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Ship's spa is a cruise to fitness

If just the thought of shipboard pizzas, ice cream sundaes, tempting pastries and creamy rich pastas puts inches on your hips, not to worry. It is possible to take a cruise without waddling down the gangplank when the voyage ends. Especially if you happen to be sailing on Princess Cruises' new Star Princess. While calories are dished out shamelessly on this 63,524-ton megaship, you still can have your cake and eat it, thanks to the ship's top-notch Images at Sea Spa program.

All you have to do is head down to the lowest public deck, stop in the locker room for a quick change into workout clothes and jump into an aerobics or body-toning class, work out in the state-of-the-art weight center _ where you can exercise your options on Kaiser 300 equipment, Bally life cycles or free weights _ swim laps in the oversized pool and jog or race walk around the massive deck.

If you need a little nudge getting you going, Princess' Cruisercise staff will help get you off on the right foot (or forearm). The fitness staff will guide you through a weight-training program, demonstrate proper walking or jogging techniques, organize vigorous volleyball games and keep

your body toned and trimmed with high- and low-impact workouts.

To reward yourself afterward you can relax in the complimentary muscle-soothing sauna or steam bath or treat yourself to a day of salubrious pampering at Images. Operated by Coiffeur Transocean, an international company that provides concessions on 42 ships throughout the world, the salon rivals some of the best landside facilities anywhere. (Of which this writer is a self-professed expert, having experienced such primal pleasures at spas and salons throughout the world.)

The best way to experience the program is by booking one of Image's Introductory Programs. Your session starts with a sauna or steam. Then a technician takes you in hand and leads you to the "sea scrub" room. As you lay supine on a comfortable massage table, she rubs a solution of plant extracts all over your skin which exfoliates dead cells and leaves your body feeling soft and silky. Next comes the Thalgomine Body Contouring treatment, which according to Tina Wignall, spa supervisor, "can actually take inches off the body if you take three or more treatments."

The technician applies a protein extract over hips and thighs that's supposed to plump up muscle fiber, strengthen capillaries and give a firming effect. Then you are sealed in a seaweed mask (micronized marine algae) and left to perspire out toxins and excess fluids.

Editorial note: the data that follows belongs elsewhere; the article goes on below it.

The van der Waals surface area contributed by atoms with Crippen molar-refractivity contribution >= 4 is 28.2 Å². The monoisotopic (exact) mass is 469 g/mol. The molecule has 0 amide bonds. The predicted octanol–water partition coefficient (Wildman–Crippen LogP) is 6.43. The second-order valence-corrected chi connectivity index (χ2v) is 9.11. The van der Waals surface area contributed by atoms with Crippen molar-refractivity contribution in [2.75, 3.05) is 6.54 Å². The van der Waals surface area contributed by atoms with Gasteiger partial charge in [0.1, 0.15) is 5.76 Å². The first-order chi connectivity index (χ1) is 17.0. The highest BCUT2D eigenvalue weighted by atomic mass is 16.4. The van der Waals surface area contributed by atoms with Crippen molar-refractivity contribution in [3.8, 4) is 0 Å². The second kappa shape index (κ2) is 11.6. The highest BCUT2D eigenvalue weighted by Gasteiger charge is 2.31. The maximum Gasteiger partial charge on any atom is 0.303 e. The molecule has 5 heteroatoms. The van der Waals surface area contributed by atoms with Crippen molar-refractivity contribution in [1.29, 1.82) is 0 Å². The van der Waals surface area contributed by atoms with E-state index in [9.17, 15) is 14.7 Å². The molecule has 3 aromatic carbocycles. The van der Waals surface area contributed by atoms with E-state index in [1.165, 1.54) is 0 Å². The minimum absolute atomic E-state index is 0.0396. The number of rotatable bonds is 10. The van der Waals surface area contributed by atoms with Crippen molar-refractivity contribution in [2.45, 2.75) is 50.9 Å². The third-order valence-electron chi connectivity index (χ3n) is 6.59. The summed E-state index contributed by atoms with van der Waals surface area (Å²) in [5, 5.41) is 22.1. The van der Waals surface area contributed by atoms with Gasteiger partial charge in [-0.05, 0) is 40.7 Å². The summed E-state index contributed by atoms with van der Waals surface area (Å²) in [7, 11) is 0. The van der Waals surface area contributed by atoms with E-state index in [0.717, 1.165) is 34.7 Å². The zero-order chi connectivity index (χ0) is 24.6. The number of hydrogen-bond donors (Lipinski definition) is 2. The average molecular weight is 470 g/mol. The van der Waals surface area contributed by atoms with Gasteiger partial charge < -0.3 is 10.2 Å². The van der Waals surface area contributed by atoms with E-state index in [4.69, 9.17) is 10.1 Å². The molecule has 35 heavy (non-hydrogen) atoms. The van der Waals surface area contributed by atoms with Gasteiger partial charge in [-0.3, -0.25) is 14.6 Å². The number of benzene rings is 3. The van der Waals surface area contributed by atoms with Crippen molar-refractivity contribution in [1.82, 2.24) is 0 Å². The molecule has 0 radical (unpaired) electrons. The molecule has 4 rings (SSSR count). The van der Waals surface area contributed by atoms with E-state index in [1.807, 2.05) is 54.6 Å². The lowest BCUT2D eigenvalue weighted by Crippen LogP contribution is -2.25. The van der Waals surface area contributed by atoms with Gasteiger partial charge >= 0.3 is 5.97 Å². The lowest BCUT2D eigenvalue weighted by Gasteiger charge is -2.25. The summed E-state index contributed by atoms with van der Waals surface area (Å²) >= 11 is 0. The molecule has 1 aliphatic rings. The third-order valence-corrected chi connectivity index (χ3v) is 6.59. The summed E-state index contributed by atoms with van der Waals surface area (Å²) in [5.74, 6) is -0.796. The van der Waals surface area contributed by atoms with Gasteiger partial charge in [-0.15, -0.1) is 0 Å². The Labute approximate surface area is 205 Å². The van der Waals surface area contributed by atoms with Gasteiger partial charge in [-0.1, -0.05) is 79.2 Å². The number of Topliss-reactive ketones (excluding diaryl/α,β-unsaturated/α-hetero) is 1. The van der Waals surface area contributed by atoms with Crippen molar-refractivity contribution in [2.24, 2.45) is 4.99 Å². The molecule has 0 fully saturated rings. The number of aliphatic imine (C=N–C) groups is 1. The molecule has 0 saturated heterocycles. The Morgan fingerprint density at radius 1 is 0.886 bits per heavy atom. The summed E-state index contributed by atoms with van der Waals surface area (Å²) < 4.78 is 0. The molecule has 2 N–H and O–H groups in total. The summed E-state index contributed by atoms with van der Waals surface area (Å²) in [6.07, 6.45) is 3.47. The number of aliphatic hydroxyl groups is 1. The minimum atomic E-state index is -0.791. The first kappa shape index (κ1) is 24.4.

This is followed by a rejuvenating "02 Marine Facial" that uses sea extracts and vitamin rich oils and gives the complexion a baby-soft texture. From here it's off to a super relaxing hour-long massage.

Then after a pick-me-up from the juice bar, you're given a manicure and pedicure, followed by a complete hair-styling session. The tab for all this pampering is $180. Not cheap, but an investment well spent. You also can have treatments a la carte.

The exercise program, however, is complimentary. And there's a frequent-fitness incentive that earns passengers Cruisercise SM coins for each class taken and are redeemable for T-shirts, visors, gym bags and Princess towels.

If you participate in the Cruisercise program regularly, you could walk off the ship in better shape than you started. Of course, it helps to go easy on dessert and keep an eye on excess calories.

To help you out, Princess features spa cuisine on all its menus, or you can request special salt-free, low cholesterol or lighter diets beforehand.

One last tip, take the stairs and skip the elevator. Now this may be easier said than done on this 13-story mega-ship. However, I regularly scaled the 99 steps from my Aloha deck cabin to and from the spa. And my hips and thighs thanked me for it at the end of the cruise. Yours will, too.

The Star Princess took its bow last March in the Caribbean, spent the summer sailing north to Alaska from San Francisco and headed through the Panama Canal on Sept. 15 to begin its second Caribbean season. The 13-story high vessel can tote 1,500 passengers in 735 staterooms. The piece de resistance, if you can afford the tab, are the luxurious suites that boast 100 square feet, overwater balconies, sitting room, complimentary mini-bar, queen-size bed, two televisions, large bathroom with tub and separate shower and other amenities, including free limo service to and from the airport. There are 15 of these accommodations, which according to a Princess' spokesperson "sell out rapidly." There are also 36 mini suites with balconies, 516 outside cabins and 165 inside, as well as 10 staterooms designed to accommodate wheelchairs. All cabins are spacious and tastefully decorated.

Snorkel or scuba devotees don't have to bother packing any gear; a number of excellent shore excursions to top diving areas include all equipment. This is also a great way to burn up even more calories.

Patti Covello Pietschmann is a free-lance writer who lives in Los Angeles.

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